Consumers at the Crossroads of Retail and Tech: The Big Picture

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In an informative keynote presentation, global retail expert Deborah Weinswig, CEO and founder of Coresight Research, offered a detailed look at how the cross-currents of retail and technology are shaping the customer experience, and what that means for retailers, suppliers and health care companies.
                      
In her keynote, Weinswig painted a big picture about the health of retail today, saying “sales in December were not what we expected, either in the way of online or offline shopping.” She said that according to Coresight’s store closing tracker “some 4,810 stores had already closed in 2019.” However, despite the fact that major retailers, like Gap and Gymboree, were closing stores, Weinswig said she believes in general, “retail is still in positive territory.”
  




Deborah Weinswig of Coresight Research.
  
Reimagining Physical Retail
“The physical retail landscape is changing at an accelerated pace. Shoppers are demanding newness,” she said. Retail curators like Macy’s are reinventing their companies through tech-heavy investments and improved omni-channel capabilities.

Weinswig breaks the retail transformation down to four areas: spectacular retail; flexible retail; new and “boundaryless” retail; and frictionless retail.

A new wave of spectacular retail focuses on urban flagship stores, where retailers such as Tiffany and Nike are making improvements. Their stores are “experience rich” with a large choice of product that offers add-ons such as customization and personalization. For example, at Nike’s flagship store in New York, NikePlus members can reserve items on their phones and have their products held for them at an in-store digital locker. The store also includes a “speed shop” that uses local data to stock its shelves and restocks them based on what the community wants.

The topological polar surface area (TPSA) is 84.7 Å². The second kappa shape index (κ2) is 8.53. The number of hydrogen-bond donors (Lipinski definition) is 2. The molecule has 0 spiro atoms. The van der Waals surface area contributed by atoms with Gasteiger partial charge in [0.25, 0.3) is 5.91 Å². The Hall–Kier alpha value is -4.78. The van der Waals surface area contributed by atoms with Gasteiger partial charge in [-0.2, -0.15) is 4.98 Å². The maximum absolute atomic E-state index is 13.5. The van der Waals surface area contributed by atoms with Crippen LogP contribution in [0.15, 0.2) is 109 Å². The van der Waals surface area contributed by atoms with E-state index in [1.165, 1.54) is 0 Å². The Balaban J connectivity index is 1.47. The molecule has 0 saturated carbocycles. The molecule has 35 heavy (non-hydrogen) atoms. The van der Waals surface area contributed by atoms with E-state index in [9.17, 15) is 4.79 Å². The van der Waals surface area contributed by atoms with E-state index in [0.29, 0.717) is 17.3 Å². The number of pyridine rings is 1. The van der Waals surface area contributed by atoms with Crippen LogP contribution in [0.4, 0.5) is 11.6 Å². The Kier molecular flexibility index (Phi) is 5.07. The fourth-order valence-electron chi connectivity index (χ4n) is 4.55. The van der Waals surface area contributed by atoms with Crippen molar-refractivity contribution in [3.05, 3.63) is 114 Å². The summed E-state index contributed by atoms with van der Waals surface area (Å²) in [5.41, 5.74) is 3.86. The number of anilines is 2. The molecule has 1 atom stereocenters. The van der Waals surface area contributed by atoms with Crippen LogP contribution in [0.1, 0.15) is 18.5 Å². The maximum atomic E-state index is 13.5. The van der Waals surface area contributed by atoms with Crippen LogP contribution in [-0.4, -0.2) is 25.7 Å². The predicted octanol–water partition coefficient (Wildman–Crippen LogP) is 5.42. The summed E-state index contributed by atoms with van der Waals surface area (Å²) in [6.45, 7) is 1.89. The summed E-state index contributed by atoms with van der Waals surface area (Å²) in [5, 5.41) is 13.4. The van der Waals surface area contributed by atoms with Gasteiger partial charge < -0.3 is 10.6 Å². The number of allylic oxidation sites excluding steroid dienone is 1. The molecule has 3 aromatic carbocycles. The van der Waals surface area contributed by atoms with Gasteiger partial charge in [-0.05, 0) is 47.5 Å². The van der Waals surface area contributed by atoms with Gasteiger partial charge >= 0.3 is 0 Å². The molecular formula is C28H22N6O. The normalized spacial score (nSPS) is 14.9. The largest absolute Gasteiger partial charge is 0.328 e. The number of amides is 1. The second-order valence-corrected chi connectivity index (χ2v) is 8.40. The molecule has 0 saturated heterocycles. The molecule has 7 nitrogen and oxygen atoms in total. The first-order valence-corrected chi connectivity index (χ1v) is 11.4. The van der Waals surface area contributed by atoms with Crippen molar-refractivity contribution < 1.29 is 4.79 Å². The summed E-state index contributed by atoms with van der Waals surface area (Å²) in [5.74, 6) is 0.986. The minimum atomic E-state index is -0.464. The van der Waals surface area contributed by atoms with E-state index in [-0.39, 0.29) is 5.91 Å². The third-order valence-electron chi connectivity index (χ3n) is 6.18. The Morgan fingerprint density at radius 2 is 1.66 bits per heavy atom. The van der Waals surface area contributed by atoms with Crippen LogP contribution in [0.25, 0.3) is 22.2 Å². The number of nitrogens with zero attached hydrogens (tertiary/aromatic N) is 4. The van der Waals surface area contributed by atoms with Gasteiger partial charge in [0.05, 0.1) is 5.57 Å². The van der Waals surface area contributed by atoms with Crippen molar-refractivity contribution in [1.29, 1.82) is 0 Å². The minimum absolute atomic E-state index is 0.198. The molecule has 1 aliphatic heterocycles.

Flexible retail is marked by shorter leases, more shared spaces and more short-term stores. Weinswig advised store owners to “reshape your physical space” and urged retailers to take a chance and try something new with their stores. “Build a strong brand and make it fun for customers to shop your brand. Pop-ups are the future because they drive excitement.”

New and boundaryless retail is often powered by mobile—shoppers download the app and use their phone to shop. The app is at the center of the shopping experience, offering consumers convenience and personalization. “Retail curators like B8ta, let people interact with their products using a virtual reality installment,” she said.

Frictionless retail basically refers to unstaffed stores such as Wahaha which launched TakeGo, an unstaffed store that is actually a large vending machine. JD’s unstaffed stores leverage technologies such as facial recognition and image recognition.
  

Tech Trends Reshaping Retail
Artificial Intelligence (AI) underlies all aspects of the retail ecosystem cutting across four main channels: communication, optimization, rationalized inventory and experiential retail, according to Weinswig. When it comes to communication, AI is helping retailers improve their customer experience without adding staff by using chatbots that are able to respond to customer requests. “Some 95 percent of inquiries at Alibaba are handled by a chatbot. These are easy wins for a company because they translate into happy consumers,” she said.

AI enables precision as pricing and promotions can be individually targeted based on market conditions, sales or even the weather. Also, price decisions can be automated for each product, by channel and store.

AI yields smarter business insights—by identifying estimated and actual sales of products; forecasts demand for items; enables automatic replenishments from warehouses; and highlights products that are overstocked.

Finally, AI creates better consumer experiences by eliminating friction in the shopping process and deepening engagement with customers. “It closes the information gap between e-commerce and physical stores. Mobile then acts as a personal assistant, guiding the shopper through the in-store journey,” Weinswig concluded.